In 1852, James Alexander Holden emigrated to South Australia from Walsall, England and in 1856 established J.A. Holden & Co, a saddlery business in Adelaide. Edward Holden, James' son, joined the firm in 1905 with an interest in automobiles. From there, the firm evolved through various partnerships and, in 1908, Holden and Frost moved into the business of minor repairs to car upholstery. The company began to produce complete motorcycle sidecar bodies in 1913, and Edward experimented with fitting bodies to different types of carriages. After 1917, wartime trade restrictions led the company to start full-scale production of vehicle body shells. J.A. Holden founded a new company in 1919, Holden's Motor Body Builders Ltd (HMBB) specialising in car bodies. By 1923, HMBB were producing 12,000 units per year.
Holden began to export vehicles in 1954, sending the FJ to New Zealand. Exports to New Zealand have continued ever since, but to broaden their export potential, Holden began to cater their Commodore, Monaro and Statesman models for both right- and left-hand drive markets. The Middle East is now Holden's largest export market, with the Commodore sold as the Chevrolet Lumina since 1998, and the Statesman since 1999 as the Chevrolet Caprice. Commodores are also sold as the Chevrolet Lumina in Brunei, Fiji and South Africa, to Brazil as the Chevrolet Omega, and since 2008 to North America as the Pontiac G8. The G8 is lightly modified, with a unique front fascia and rear decklid to better integrate with Pontiac's own design language.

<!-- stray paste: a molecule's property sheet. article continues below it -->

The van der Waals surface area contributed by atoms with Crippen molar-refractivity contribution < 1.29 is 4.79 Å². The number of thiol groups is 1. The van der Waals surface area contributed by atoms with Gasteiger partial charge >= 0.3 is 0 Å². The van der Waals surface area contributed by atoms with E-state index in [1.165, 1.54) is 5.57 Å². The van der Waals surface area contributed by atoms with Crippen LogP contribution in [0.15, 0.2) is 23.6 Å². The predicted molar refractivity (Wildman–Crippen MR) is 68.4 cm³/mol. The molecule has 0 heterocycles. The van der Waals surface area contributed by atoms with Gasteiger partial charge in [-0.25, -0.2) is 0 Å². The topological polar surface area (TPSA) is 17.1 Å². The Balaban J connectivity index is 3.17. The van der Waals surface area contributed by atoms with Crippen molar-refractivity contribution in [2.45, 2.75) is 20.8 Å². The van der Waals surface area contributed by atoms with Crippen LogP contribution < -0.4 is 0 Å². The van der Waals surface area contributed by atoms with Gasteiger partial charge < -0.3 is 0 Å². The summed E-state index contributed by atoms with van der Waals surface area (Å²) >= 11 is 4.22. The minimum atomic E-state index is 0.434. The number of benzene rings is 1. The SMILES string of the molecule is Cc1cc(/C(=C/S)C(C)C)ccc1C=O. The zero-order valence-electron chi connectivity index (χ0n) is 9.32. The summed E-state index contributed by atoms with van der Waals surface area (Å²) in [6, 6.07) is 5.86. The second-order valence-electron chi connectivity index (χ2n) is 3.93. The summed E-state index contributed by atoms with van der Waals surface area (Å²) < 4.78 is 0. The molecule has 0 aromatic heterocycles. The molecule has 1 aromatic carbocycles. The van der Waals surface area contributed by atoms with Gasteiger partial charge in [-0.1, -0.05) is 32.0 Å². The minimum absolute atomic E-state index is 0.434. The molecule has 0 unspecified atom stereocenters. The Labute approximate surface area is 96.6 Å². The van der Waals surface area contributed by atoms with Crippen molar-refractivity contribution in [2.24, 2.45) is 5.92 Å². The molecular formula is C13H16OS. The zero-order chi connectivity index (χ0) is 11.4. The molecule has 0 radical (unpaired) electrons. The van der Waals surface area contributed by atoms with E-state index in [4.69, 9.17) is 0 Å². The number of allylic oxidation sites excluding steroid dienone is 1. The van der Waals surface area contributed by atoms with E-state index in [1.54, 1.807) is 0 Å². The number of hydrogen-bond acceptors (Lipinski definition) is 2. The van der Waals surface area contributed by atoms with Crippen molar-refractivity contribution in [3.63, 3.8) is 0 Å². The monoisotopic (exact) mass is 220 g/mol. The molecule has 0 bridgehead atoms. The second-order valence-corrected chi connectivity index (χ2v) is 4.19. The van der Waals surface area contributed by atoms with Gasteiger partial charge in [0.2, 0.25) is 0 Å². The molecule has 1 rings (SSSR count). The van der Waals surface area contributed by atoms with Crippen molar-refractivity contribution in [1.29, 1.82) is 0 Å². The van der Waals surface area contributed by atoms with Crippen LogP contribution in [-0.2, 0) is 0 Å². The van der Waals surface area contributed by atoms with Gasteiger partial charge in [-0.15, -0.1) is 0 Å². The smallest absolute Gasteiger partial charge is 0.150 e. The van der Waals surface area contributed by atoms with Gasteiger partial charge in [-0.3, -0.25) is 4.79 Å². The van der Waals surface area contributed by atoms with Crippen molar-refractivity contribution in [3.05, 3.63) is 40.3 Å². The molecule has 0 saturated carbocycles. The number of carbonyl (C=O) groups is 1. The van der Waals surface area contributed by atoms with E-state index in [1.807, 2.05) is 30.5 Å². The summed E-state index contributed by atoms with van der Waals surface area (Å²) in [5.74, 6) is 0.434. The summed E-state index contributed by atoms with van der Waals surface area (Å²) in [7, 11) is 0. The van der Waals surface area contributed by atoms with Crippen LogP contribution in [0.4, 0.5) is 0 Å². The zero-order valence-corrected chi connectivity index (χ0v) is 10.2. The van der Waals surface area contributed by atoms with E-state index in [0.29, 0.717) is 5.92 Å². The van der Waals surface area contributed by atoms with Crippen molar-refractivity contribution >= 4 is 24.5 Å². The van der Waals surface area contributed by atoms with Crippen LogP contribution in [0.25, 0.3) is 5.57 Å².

The logo, or "Holden lion and stone" as it is known, has played a vital role in establishing Holden's identity. In 1928, Holden's Motor Body Builders appointed Rayner Hoff to design the emblem. The logo refers to a prehistoric fable, in which observations of lions rolling stones led to the invention of the wheel. With the 1948 launch of the 48-215, Holden revised its logo and commissioned another redesign in 1972 to better represent the company. The emblem was reworked once more in 1994.